« on: January 14, 2010, 11:14:27 PM »
Law school is hard for everyone, that is an obvious point. But I personally feel very worried about failing out(as we all know private schools that are not top 30 do have some attrition, the number going up as the ranking goes down) and this adds a LOT more stress. Do any of you ever feel stressed about this? Also, do you think it is a better(safer) strategy for a person like me to have gone to a public school where they have almost no attrition? I realized there were some schools(like university of utah, SUNY buffalo) that are not very high ranked but have decent tuition and almost 0 percent attrition rate. Also, let's say I am at the bottom 5 percent at a top 50 private law school and due to the curve, I am academically disqualified. Does this mean if I have gone to a school where there is no student failing out, I am likely to pass? I would really appreciate any thoughtful insight from law students or lawyers who know about these matters. Thanks in advance.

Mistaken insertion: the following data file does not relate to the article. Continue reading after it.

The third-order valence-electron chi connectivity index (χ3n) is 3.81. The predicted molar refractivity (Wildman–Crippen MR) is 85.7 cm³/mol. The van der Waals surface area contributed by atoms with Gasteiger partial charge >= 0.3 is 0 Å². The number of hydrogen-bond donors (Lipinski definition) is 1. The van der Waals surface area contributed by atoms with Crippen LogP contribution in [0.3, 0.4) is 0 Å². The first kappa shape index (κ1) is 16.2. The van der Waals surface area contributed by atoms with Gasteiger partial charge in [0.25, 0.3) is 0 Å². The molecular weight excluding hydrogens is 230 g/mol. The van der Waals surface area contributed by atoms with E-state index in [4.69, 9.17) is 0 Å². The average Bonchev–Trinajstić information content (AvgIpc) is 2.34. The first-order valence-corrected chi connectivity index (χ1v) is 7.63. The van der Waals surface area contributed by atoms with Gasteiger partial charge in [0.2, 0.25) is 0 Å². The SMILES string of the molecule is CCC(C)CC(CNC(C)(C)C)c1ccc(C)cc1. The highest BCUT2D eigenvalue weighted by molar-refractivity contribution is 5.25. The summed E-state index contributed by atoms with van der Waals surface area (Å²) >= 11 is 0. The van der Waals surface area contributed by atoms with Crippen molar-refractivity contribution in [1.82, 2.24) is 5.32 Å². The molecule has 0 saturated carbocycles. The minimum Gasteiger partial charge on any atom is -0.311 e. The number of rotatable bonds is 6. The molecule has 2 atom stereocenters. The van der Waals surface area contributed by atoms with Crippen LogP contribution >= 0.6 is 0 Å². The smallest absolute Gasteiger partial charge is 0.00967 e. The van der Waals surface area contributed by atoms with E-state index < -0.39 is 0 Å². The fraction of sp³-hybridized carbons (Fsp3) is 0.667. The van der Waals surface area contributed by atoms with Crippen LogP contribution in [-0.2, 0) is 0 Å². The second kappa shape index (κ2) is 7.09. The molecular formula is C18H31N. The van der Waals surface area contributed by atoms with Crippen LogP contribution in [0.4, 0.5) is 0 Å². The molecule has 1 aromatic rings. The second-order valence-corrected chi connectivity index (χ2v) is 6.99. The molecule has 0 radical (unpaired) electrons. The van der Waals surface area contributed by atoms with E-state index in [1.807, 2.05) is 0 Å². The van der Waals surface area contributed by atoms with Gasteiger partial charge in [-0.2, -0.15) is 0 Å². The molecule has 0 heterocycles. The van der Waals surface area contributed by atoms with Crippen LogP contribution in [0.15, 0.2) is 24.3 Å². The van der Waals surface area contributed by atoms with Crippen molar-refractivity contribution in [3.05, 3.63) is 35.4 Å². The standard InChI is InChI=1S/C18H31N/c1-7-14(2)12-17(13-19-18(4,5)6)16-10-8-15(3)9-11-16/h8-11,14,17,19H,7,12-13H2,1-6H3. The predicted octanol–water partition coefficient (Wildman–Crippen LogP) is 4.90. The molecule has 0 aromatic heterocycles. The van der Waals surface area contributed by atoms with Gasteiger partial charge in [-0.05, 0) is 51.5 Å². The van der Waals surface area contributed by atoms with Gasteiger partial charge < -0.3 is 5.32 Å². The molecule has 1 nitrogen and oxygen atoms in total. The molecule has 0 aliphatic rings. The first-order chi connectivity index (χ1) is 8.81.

« on: November 09, 2009, 01:42:43 PM »
Just got back my midterm and I was really disappointed about how bad I did on it. I still do not understand why. I feel like I still dont know what exactly my teacher wanted to see. Since it was only an hour long test, I was very pressured and probably wrote very wordy because I felt like I had to write something down. My question to you who did well in your first year is, what does a model answer look like? Do you have to IRAC every essay question? How long do you have to write for each part of the IRAC process? Would one or two sentences for rule be enough? I am so clueless. Please help me out. Thanks for any advice in advance.